|More smiles per gallon
By Daniel E. Black/ Staff Writer
Wednesday, July 12, 2006
By all accounts, it smelled and sounded like a John Deere convention.
lawnmower-sized, one- and two-cylinder engines sputtered, hummed and
propelled more than 100 miniature, post-World War II vehicles around
Newton and Brookline last weekend during the 11th annual Microcar and
through the streets of Oak Hill on Friday night, little-car aficionado
and event organizer Charles Gould blissfully zipped around corners in a
three-wheeled 1961 Messerschmitt. The low-slung two-seater (positioned
in tandem rather than side-by-side), looked one part go-cart and two
parts fighter jet. The steering wheel was lifted directly from a jet
and the cockpit of the car was covered by a Plexiglas bubble while
riding on eight-inch tires.
it doesnâ€™t fly, the car can move. With two adults in the vessel, Gould
said the top speed is 62 miles per hour.
Friday night about 100 people met at Gouldâ€™s home in Newton to share
stories over drinks and food. Saturday afternoon featured a show at the
Larz Anderson Museum in Brookline which allowed visitors to take a ride
in some of the vehicles.
entrance to the museum property was watched over by Ihsan Ali, 17, the
quarterback of the Brookline High football team. Ali, who works in the
summer at the Larz Anderson Museum, is on hand for most of the car
shows, and said this event draws the nicest crowds.
But, he couldnâ€™t stop asking where these cars have been his whole life.
"Iâ€™ve never seen these cars before," Ali said. "Where do they keep them?"
mini cars were developed after WWII, when companies that had built
fighter jets were prohibited from continuing production. As a
replacement, the industry shifted to creating inexpensive, lightweight,
small vehicles, originally designed for injured veterans.
their appeal quickly spread. Messerschmitt, just one of several dozen
manufacturers, built over 120,000 vehicles alone.
cars changed the socioeconomic atmosphere in Europe in the 1950s,"said
Gould, a lawyer who lives in Oak Hill. "Itâ€™s an important and unknown
chapter in automotive history."
The three-wheeled vehicles were registered as motorcycles, making them even more affordable.
"People ask, 'Is it real? Is
it a toy? Is it legal?' "Gould said. "I say, 'Yes' to all three."
and his wife Nancy left the elite car collecting world more than two
decades ago, switching their allegiance to the whimsical and absurd
genre of micro cars. They havenâ€™t looked in their rear view mirror
love these cars and we love the people that own these cars," Nancy said
last weekend during the countryâ€™s largest annual gathering of mini and
micro cars. "Itâ€™s like a family reunion."
Itâ€™s a family that features a diverse background of members.
Mark Nelson, an electrical engineer from Natick, Kevin George, an
automotive interior repairman from Wellford, South Carolina or Ralph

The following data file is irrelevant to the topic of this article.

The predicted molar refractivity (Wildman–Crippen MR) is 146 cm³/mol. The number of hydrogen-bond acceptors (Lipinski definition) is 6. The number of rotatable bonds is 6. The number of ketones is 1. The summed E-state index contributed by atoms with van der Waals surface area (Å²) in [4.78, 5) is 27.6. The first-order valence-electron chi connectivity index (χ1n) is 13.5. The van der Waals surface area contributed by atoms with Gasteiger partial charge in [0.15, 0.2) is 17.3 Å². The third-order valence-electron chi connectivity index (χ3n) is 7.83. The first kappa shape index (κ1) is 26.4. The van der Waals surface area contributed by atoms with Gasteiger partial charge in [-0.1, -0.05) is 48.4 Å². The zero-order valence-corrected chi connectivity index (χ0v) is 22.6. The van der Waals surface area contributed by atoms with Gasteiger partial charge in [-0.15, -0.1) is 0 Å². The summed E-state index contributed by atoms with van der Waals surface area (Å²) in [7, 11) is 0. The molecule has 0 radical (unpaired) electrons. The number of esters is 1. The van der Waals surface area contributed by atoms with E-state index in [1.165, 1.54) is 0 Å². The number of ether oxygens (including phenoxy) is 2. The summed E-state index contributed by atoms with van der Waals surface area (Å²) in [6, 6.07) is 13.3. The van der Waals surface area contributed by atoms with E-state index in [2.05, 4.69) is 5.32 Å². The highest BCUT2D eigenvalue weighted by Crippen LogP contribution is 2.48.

Hough, a retired policeman from Ontario, Canada. They each own mini
cars: George has several, including spare parts from incomplete models,
and Hough has seven. They each had big dreams to own these tiny cars.
always like all sorts of weird cars, and all of these cars qualify,"
Nelson, 58, said as he stood beside his bright red 1960 Goggomobil
coupe, which tips the scales at just under 1,000 pounds, is less than
five feet wide and comes with the "big" engine option: a 20-horsepower,
two-stroke, two-cylinder model. All for $7,500, and another $1,000 to
have the vehicle shipped from California to Massachusetts.
he’s made some repairs to the front shocks and clutch - "it’s a
45-year-old car," he says - it generally runs smoothly.
"My goal is to drive it to Cape Cod," he said.
But, no matter where he’s going, the car elicits the same response from viewers.
"It makes people smile," Nelson said. "They do a double take and then smile." "It makes people smile," Nelson said. "They do a double take and then smile."
Hough and his wife, Wendy, were married in 1963 and toured Europe, on
their honeymoon, in a Messerschmitt. They even belonged to a
Messerschmitt club. Ralph drove down from Ontario, Canada along with
his son, Richard, and grandson, Spencer to partake in the Gould’s
Messerschmitt was sold a long time ago. However, in 1990, Ralph retired
as a police officer and bought a Messerschmitt, which he planned to
trailer behind an RV. He never got the RV, and now he has a ’Schmitt
House in his back yard, which stores his two BMW Isettas, two BMW 600s,
and five Messerschmitts.
you go, people take pictures," Richard said. "It’s unique. It’s not
your typical ’57 Chevy. A lot of people have never seen these kinds of
favorite is the four-wheeled, bright blue Messerschmitt Tiger - "the
ultimate collector micro car," he said - and at $45,000 to $50,000
they’re not cheap to acquire.
first car of any size that Kevin George, 49, owned was a Vespa 400, a
car slightly smaller than Nelson’s diminutive Goggomobil. George bought
it for $10 when he was 16 and after making repairs to it, sold it for
and a half decades passed before he got back into a mini car. It took
him another three years of searching before he found one of the four
remaining Biscuter Pegasins still in existence.
the car gets between 55 and 60 miles per gallon, it usually takes
George 30 minutes to fill the tiny tank - people at the pumps are
always asking questions.
the Pegasin is so rare, the once-affordable vehicle could now fetch
$20,000 to $40,000 on the market.
"These cars bring more smiles per dollar than any others," said Nancy Gould.
Gould, organizer of the 11th annual Microcar and Minicar Classic, sits
in his three-wheeled 1961 Messerschmitt. (Photo By Matthew Healey)